Recently I had dinner with some long-time friends. We have had some great times over the years doing ministry together. In the course of our conversation, I found myself getting angry at the injustices that we had all experienced in doing ministry. It isn’t right and the Bible says it should be… we want things to be done right and in a righteous manner. While that is good, we so easily turn it from the general category of sin against a holy God to sin against us.
We so often find ourselves saying, “I deserve respect. I deserve to be loved. I deserve to be heard. I deserve to have a voice…” the list goes on and on. We tell ourselves that the Bible says the other person should love me, lead me, and shepherd me and the anger and bitterness fills our hearts.
When the emotions rise up it is a warning to our hearts that something is in need of spiritual attention.
We can believe we are right about something and we can be. In our belief that we are right, we can think that we know and live the truth and others are not. It is a subtle form of thinking we are better than others. In essence, we may be displeased and unhappy because we are harboring bitterness. In our blindness we have lost our ability to love and have mercy. We lose sight that we are just like them.
The beauty of the love of mercy is that it creates equals or pulls us down to the other person’s level. Romans 5:6-8 demonstrates this with God’s love. “For while we were still weak, at the right time Christ died for the ungodly. For one will scarcely die for a righteous person-though perhaps for a good person one would dare even die-but God shows His love for us in that while we were still sinners, Christ died for us.”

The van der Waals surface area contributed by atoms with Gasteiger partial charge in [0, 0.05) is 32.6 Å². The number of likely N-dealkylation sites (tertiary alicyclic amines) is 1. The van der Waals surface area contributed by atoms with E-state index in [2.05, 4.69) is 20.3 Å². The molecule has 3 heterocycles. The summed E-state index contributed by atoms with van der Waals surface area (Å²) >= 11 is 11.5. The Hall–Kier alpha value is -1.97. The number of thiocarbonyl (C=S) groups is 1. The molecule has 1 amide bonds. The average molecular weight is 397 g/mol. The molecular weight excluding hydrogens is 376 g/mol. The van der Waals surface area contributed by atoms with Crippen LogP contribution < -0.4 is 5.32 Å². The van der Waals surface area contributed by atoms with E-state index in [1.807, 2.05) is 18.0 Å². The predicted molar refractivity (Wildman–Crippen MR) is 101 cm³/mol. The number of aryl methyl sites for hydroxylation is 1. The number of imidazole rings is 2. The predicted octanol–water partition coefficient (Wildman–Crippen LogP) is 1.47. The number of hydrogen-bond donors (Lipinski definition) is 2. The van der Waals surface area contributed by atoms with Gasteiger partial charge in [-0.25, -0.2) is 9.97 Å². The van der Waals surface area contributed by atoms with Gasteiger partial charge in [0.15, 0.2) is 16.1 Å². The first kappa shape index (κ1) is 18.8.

We see three factors at work:
Those who are unable to love think they are above everyone else.
Those who love know they are at the same level as everyone else.
Those who are full of mercy and love will gladly take a lower place.
Which factor do you find yourself identifying?
The three factors help us to see where we are on the spiritual journey. Those who do not love the end is death, those who love experience life, and those who love much grow in holiness. Those who are merciful receive God’s promise of mercy, (Matthew 5:7).
Jesus puts this lofty ideal before us, it is the ideal He lived, stooping down to the lowest place, even to the extreme of being rejected as a common criminal to die on a cross.
Where do you find yourself getting angry at some perceived right being denied you? Take this an indicator of a need to pull over with God and check your heart for pride. May God gently rebuke you and draw you to a place of repentance and sweet forgiveness. Then when God asks you like Isaiah, your answer will be the same. “And I heard a voice for the Lord saying, “Whom shall I send, and who will go for us? Then I said “Here am I! Send me,” (Isaiah 6:8).